“We broke into a window in the back,” Colwell said. “There wasn’t a lot in this house. We did some damage. I broke a chandelier. (Ngyuen) stabbed a wall with a sword (from a suit of armor). Jeff Junior said he took a crap and didn’t flush it.”
The crew always tried to only break into houses where the people were not home and did so every time except once, Colwell said.
At a home in the 1000 block of Newport Road in Ann Arbor, Colwell recounted coming across a person sleeping in a bed before the ransacking could begin.
“I flashed a flashlight on the bed and that someone was sleeping,” he said.
That person was Margaret Leary, who said she never woke up throughout the break-in. At the first installment of the preliminary examinations for the Schuhs and Ngyuen first session on Nov. 8, Leary testified she woke up around 5:30 a.m. and discovered her kitchen had been rummaged through and the front door was wide open.
As soon as Colwell saw the sleeping Leary, the crew fled, but not before Colwell could steal a wallet. Colwell said he kept the cash and gave the credit cards to Ngyuen. Colwell was then dropped off somewhere while Jeffery Aron Schuh and Ngyuen used the card to buy gas and food.
“They told me they went to Meijer’s to purchase items,” Colwell said.
The two men bought lobsters, shish kabobs, steaks and Red Bulls. Colwell said he later came over to the Schuh’s residence in Dexter’s Walkabout Court apartment complex to feast with the rest of the crew.
During his testimony, Colwell also identified two surveillance pictures from Meijer of Jeffery Aron Schuh and Ngyuen making the purchases with the stolen credit card.
The crew wouldn’t be eating lobster for long, however.
Colwell said Ngyuen had “scouted” a Dexter Township residence and had been in it earlier that day and taken two class rings. That home, however, was on Fischers Way. The house Colwell, Jeffery Aron Schuh and Ngyuen later broke into was on nearby Quail Ridge Drive around 4 p.m. on Aug. 9.
When Colwell saw they had to break out the back sliding glass doorwall, he said he knew it wasn’t the house Ngyuen already had been broken in to.
“We broke the door open with a flat crow bar,” Colwell said. “I went into the bathroom and proceeded to look for any pharmaceuticals.”
The three men then found a safe in a closet and tried, unsuccessfully, to pry it open.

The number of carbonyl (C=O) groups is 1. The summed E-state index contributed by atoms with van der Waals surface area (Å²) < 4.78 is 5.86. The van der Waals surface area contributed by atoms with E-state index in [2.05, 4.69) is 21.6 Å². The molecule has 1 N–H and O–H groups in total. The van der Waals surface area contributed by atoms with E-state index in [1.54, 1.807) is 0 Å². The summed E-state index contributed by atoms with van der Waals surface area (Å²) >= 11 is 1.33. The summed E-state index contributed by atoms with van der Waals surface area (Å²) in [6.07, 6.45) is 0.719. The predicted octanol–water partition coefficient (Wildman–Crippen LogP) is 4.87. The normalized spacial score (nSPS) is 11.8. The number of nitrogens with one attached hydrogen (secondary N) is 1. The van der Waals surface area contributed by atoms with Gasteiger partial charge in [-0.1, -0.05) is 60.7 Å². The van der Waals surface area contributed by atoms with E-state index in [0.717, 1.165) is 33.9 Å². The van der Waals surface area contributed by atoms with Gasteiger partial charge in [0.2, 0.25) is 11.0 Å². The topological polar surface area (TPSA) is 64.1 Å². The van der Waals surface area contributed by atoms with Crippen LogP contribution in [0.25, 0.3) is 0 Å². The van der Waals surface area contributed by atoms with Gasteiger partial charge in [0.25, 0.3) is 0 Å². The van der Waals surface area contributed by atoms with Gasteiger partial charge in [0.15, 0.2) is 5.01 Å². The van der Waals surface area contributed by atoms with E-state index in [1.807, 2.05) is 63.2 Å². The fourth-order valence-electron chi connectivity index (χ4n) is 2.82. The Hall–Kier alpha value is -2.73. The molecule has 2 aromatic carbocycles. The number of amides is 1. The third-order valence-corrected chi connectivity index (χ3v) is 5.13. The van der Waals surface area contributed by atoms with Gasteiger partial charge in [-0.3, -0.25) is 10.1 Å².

“We just gave up on it,” Colwell said.
While Colwell was in the master bedroom putting items like jewelry in a pillowcase, he testified he heard Jeff Aron Schuh say there was someone in the driveway. The three ran out of the house, got into Schuh’s Buick and fled the scene in front of the woman, who remained in her car.
The woman, Christine Davis, earlier testified she pulled up into the driveway and saw suspects unloading items from her home into a beige Buick. Police were able to link the vehicle description to the crew. Colwell was arrested the next day. A search warrant of his house revealed numerous stolen items, police have testified.
Colwell said he didn’t want to be the only one charged in the case, which motivated him to take the stand against the Schuhs and Ngyuen, who were charged in October for the crimes.
Colwell already has pleaded guilty to five counts of second-degree home invasion and the court has agreed to a reduced sentencing of two to 15 years in prison in exchange for his testimony against his former crew.
Attorneys for the three defendants argued the testimony from Colwell, who told the court he had a $50-a-day heroin habit at the time and was using drugs “every day” during the period the break-ins occurred, was unreliable.
“The only thing we’ve heard is testimony from a self-interested, biased, drug-addled witness,” said Steve Tramontin, Jeffrey Arthur Schuh’s attorney.
Bond motions for the defendants were denied by Judge Chris Easthope. Nguyen and Jeffrey Aron Schuh are being held on a $10,000 bond on each case, totaling $90,000. Jeffrey Arthur Schuh’s bond totals $30,000. They are all being held at the Washtenaw County Jail.